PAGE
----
The book is liberally illustrated with old and contemporary photos. The story is very simply told, yet this somehow makes it all the more compelling. This book is a wonderful addition to the genre of Holocaust literature.

About the Author:


If you don't see your comment after publishing it, refresh the page.

Our comments section is intended for meaningful responses and debates in a civilized manner. We ask that you respect the fact that we are a religious Jewish website and avoid inappropriate language at all cost.

If you promote any foreign religions, gods or messiahs, lies about Israel, anti-Semitism, or advocate violence (except against terrorists), your permission to comment may be revoked.

No Responses to “Title: A Life Of Triumph”

Comments are closed.

SocialTwist Tell-a-Friend

Current Top Story
Ferguson, Missouri: rioting against racism, encouraging murder
The Foul Stench of the Ferguson Fallout
Latest Sections Stories
Rabbi Maurice Lamm

Creativity without clarity is not sufficient for writing. I am eternally thankful to Hashem for his gift to me.

Schonfeld-logo1

This core idea of memory is very difficult to fully comprehend; however, it is essential.

Sometimes the most powerful countermove one can make when a person is screaming is to calmly say that her behavior is not helpful and then continue interacting with the rest of the family while ignoring the enraged person.

“Two nations are in your womb, and two peoples shall divide within you.”

Divorce from a vindictive, cruel spouse can be a lifelong nightmare when there are offspring.

There were many French Jews who jumped at the chance to shed their ancient identity and assimilate.

As Rabbi Shemtov stood on the stage and looked out at the attendees, he told them that “Rather than take photos with your cellphones, take a mental photo and keep this Shabbat in your mind and take it with you throughout your life.”

Yeshiva v’Kollel Bais Moshe Chaim will be holding a grand celebration on the occasion of the institution’s 40th anniversary on Sunday evening, December 7. Alumni, students, friends and faculty of the yeshiva, also known as Talmudic University of Florida, will celebrate the achievement and vision of its founders and the spiritual guidance of its educational […]

The yeshiva night accommodates all levels of Jewish education.

Recently, Fort Lauderdale has been the focus of international news, and it has not been about the wonderful weather.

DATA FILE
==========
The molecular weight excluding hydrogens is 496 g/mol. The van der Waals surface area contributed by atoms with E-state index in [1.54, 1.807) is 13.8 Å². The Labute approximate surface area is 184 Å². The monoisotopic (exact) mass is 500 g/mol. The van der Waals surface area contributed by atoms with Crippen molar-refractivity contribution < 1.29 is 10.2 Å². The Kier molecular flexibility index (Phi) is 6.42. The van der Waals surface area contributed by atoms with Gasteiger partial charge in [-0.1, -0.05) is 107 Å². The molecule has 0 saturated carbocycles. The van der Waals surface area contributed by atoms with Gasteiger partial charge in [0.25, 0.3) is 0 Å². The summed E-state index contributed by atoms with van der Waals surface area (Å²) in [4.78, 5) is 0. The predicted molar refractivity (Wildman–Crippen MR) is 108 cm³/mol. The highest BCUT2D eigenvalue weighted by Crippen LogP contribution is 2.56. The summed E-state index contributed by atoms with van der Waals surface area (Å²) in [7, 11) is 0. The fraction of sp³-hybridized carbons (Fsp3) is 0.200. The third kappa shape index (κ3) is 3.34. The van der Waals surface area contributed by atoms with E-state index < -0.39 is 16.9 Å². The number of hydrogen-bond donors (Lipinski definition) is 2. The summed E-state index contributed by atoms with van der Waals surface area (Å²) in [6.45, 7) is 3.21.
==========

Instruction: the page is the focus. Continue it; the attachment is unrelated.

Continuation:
Rabbi Sacks held the position of chief rabbi of the United Hebrew Congregations of the Commonwealth for 22 years until September 2013.

The event included a dvar Torah by student Pesach Bixon, an overview of courses, information about student life and a student panel that answered frequently asked questions from a student perspective.

It is difficult to write about such a holy person, for I fear I will not accurately portray his greatness…

More Articles from Dvora Waysman
Overall view of garden model

Just imagine you are walking through a beautiful garden. Feast your eyes on the colors of the flowers, the grass at your feet, the leaves of the trees in shades from green to silver. Listen to the birds. Let the sunshine caress your face. Smell the perfume.

Rabbi Avraham Yitzchak HaKohen Kook, zt”l

His dream was to reach out to every Jew, even the most secular.

This is a remarkable book to assist those of us – and that means everyone – who are trying to find our way in life, with all its setbacks and pain, as well as for people who want to help people.

Forty-six years ago, in the first week of June, Israel stunned the world when it wasn’t looking. Four years later, Israel stunned me when I wasn’t looking.

Jerusalem was never real to me. It was a name I came across in books of Bible stories as a child. If I’d ever tried to imagine it, it would have been like places in my books of fairy stories. I knew it was a city with crenellated walls, with domes and towers and minarets. In my mind, I saw it peopled with old men with long beards and flowing robes, and women with clay jugs precariously balanced on their heads.

Jews all over the world celebrate Israel’s Independence Day – even those who have no intention of ever coming on aliyah, and many of whom have never even visited Israel. “It’s a kind of insurance policy” one overseas friend told me. “By supporting Israel financially and emotionally, I know that its sanctuary is available to me or my children or grandchildren should the need ever arise.”

As we get older, nostalgia takes over many areas of our life and we often yearn for things from the past.

One of the most popular of our chaggim is Simchat Torah, which falls on the last day of Sukkot. As its name suggests, Simchat Torah celebrates the joy of the Torah. There is no record of this holiday before the 11th century, and its origin may have been in Spain.

Printed from: http://www.jewishpress.com/sections/books/title-a-life-of-triumph/2007/12/27/

Scan this QR code to visit this page online: